Viasat reports record revenue
February 4, 2022
By Chris Forrester
California-based Viasat saw double digit organic revenue growth in Q3, reported Virgin Atlantic as a new in-flight connectivity (IFC) customer, and continued to expand its fixed broadband presence internationally. The operator is also in the midst of acquiring London-based Inmarsat.
For Q3 FY2022 Viasat earned record revenue of $720 million (€627.9m), a 25 per cent Y-o-Y increase from $576 million in Q3 FY2021.
A letter to shareholders said: “Top-line growth was driven by our recent acquisitions, broad-based service revenue growth across each of our segments and strong product sales. While Q3 FY2022 net income was down Y-o-Y due to higher depreciation and non-recurring acquisition expenses, we achieved record Adjusted EBITDA of $163 million, a 10 percent Y-o-Y increase from the prior year period.”
However, Viasat also said that the launch of its much-needed Viasat 3 satellite, the first of a trip of ‘next generation’ craft, has slipped to “late summer”. It had been expected to join Viasat’s existing fleet earlier in 2022. “We’ve been working through limited availability of specific critical skill workers,” CEO Rick Baldridge said on aninvestor call.
At the segment level, Viasat said: “Satellite Services Q3 FY2022 revenue increased to a record $310 million, a 40 per cent increase Y-o-Y and the sixth quarter of sequential growth since the height of the pandemic in Q1 FY2021. The two acquisitions that closed earlier this fiscal year and continued improvement in In-Flight Communication (IFC) service revenues were the primary drivers. Government Systems revenue increased 2 percent Y-o-Y, to $270 million, with most of the growth coming from higher services revenue. Commercial Networks revenue surged by 55 per cent Y-o-Y to $140 million for Q3 FY2022.”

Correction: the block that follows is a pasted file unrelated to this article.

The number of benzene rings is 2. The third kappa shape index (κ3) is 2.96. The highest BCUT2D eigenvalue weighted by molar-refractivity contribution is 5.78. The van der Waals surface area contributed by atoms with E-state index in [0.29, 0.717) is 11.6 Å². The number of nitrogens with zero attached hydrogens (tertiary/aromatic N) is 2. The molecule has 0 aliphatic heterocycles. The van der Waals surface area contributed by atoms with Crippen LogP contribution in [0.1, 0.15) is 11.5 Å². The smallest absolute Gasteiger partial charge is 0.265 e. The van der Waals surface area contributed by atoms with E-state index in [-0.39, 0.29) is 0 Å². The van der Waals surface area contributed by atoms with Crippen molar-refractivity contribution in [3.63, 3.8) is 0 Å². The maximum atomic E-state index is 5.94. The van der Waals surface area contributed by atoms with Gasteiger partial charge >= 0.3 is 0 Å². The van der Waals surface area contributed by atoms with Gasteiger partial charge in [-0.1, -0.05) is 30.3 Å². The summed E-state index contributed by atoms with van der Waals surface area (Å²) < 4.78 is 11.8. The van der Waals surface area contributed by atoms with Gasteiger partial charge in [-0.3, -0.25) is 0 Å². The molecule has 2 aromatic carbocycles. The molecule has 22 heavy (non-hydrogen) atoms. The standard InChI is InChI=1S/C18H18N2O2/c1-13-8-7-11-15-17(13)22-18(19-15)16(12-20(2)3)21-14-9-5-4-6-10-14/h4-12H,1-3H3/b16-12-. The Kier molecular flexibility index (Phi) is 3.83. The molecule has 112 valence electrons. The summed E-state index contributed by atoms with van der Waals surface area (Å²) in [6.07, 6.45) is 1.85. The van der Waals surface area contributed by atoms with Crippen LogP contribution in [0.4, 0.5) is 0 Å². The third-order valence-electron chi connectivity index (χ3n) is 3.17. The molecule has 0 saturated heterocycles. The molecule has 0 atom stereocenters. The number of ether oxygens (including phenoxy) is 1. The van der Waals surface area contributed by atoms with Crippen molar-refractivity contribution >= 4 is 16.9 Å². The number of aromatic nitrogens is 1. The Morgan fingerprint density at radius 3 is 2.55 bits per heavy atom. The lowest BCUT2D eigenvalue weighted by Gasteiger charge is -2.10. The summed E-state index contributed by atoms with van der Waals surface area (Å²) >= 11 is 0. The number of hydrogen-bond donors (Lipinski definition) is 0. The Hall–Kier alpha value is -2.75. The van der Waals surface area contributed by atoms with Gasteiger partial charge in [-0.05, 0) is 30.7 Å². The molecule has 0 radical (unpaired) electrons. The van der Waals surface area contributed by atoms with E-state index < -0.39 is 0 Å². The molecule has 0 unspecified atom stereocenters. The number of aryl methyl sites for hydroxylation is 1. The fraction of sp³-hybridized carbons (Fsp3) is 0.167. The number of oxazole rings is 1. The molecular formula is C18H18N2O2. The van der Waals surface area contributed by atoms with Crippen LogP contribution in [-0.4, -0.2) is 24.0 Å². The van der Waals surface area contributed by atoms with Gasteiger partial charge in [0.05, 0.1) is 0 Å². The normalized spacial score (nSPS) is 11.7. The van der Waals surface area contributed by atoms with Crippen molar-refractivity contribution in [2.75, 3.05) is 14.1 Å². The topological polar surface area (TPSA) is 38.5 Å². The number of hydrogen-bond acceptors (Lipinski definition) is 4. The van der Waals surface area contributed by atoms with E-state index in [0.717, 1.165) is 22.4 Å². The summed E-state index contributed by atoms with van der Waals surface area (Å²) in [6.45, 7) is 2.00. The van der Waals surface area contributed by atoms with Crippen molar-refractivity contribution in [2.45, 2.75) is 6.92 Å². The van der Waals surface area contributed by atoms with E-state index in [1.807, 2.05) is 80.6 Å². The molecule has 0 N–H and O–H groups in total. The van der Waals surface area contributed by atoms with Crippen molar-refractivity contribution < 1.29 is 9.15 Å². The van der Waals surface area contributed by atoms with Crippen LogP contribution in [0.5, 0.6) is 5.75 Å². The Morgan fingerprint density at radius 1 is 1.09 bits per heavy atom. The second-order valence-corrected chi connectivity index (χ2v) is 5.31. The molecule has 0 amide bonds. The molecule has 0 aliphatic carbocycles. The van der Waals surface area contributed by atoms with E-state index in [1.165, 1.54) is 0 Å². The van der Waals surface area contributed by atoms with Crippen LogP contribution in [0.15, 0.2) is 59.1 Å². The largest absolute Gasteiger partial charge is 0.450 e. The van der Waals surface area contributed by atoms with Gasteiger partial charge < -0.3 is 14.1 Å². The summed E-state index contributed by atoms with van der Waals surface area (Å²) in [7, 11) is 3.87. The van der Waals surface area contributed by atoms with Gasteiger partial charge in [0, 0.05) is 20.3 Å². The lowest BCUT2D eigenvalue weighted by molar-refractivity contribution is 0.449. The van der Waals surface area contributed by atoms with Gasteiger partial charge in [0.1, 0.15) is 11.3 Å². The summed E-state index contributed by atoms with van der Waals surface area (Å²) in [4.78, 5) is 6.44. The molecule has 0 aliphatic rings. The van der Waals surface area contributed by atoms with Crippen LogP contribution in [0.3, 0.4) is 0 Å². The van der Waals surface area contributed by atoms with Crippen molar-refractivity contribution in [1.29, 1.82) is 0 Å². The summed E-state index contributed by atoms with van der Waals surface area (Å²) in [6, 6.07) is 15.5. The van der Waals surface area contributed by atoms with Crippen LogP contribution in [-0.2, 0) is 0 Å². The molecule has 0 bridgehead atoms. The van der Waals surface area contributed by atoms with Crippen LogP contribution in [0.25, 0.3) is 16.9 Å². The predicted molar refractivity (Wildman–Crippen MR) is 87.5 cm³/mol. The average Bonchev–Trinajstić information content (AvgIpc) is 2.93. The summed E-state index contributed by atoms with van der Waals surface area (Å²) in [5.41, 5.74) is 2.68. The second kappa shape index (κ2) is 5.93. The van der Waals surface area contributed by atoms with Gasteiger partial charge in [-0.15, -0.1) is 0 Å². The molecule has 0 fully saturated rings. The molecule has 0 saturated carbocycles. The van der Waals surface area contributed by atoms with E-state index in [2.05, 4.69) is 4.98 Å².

The main growth drivers in that segment continued to be mobile IFC terminal deliveries and the performance of Viasat’s ground antenna systems business.
The operator updated shareholders on progress of its latest fleet of Viasat 3 satellites, saying: “The Viasat-3 (Americas) payload is being readied for thermal vacuum testing at Boeing – a major milestone in final spacecraft integration. Supplier issues resulted in modest slippage in the launch schedule, which is now targeted for late summer 2022. We have also made significant progress on the second ViaSat-3 payload module (for the EMEA region) in our own facilities, with ~95 per cent of the payload units now installed.”
“The Inmarsat acquisition,” stated Viasat, “once closed, is expected to reinforce our strategy and support a broader foundation for long-term growth by enabling global coverage sooner, expanding our premium service capabilities to more markets and customers, increasing network resiliency, leveraging established global distribution networks, leveraging a leading position in L-band spectrum and space resources, capturing operational and capital synergies and creating new business and innovation opportunities.”